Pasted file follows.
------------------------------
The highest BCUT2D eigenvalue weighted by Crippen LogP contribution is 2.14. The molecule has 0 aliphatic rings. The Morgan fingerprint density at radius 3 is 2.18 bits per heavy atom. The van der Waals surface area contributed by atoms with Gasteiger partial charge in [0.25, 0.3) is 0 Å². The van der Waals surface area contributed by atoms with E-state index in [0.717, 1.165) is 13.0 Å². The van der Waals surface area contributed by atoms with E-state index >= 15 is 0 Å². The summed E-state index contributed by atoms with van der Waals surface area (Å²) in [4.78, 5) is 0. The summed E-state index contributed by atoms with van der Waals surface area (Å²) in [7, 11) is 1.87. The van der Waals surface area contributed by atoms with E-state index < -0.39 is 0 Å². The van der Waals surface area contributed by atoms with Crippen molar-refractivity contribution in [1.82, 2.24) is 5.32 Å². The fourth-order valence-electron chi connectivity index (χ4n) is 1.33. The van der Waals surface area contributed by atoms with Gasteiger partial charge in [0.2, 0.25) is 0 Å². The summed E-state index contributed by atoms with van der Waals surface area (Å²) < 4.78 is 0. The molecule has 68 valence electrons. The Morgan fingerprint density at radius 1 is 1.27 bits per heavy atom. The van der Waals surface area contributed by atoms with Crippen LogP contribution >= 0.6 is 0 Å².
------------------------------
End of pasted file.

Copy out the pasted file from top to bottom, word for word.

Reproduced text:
The highest BCUT2D eigenvalue weighted by Crippen LogP contribution is 2.14. The molecule has 0 aliphatic rings. The Morgan fingerprint density at radius 3 is 2.18 bits per heavy atom. The van der Waals surface area contributed by atoms with Gasteiger partial charge in [0.25, 0.3) is 0 Å². The van der Waals surface area contributed by atoms with E-state index in [0.717, 1.165) is 13.0 Å². The van der Waals surface area contributed by atoms with E-state index >= 15 is 0 Å². The summed E-state index contributed by atoms with van der Waals surface area (Å²) in [4.78, 5) is 0. The summed E-state index contributed by atoms with van der Waals surface area (Å²) in [7, 11) is 1.87. The van der Waals surface area contributed by atoms with E-state index < -0.39 is 0 Å². The van der Waals surface area contributed by atoms with Crippen molar-refractivity contribution in [1.82, 2.24) is 5.32 Å². The fourth-order valence-electron chi connectivity index (χ4n) is 1.33. The van der Waals surface area contributed by atoms with Gasteiger partial charge in [0.2, 0.25) is 0 Å². The summed E-state index contributed by atoms with van der Waals surface area (Å²) < 4.78 is 0. The molecule has 68 valence electrons. The Morgan fingerprint density at radius 1 is 1.27 bits per heavy atom. The van der Waals surface area contributed by atoms with Crippen LogP contribution >= 0.6 is 0 Å².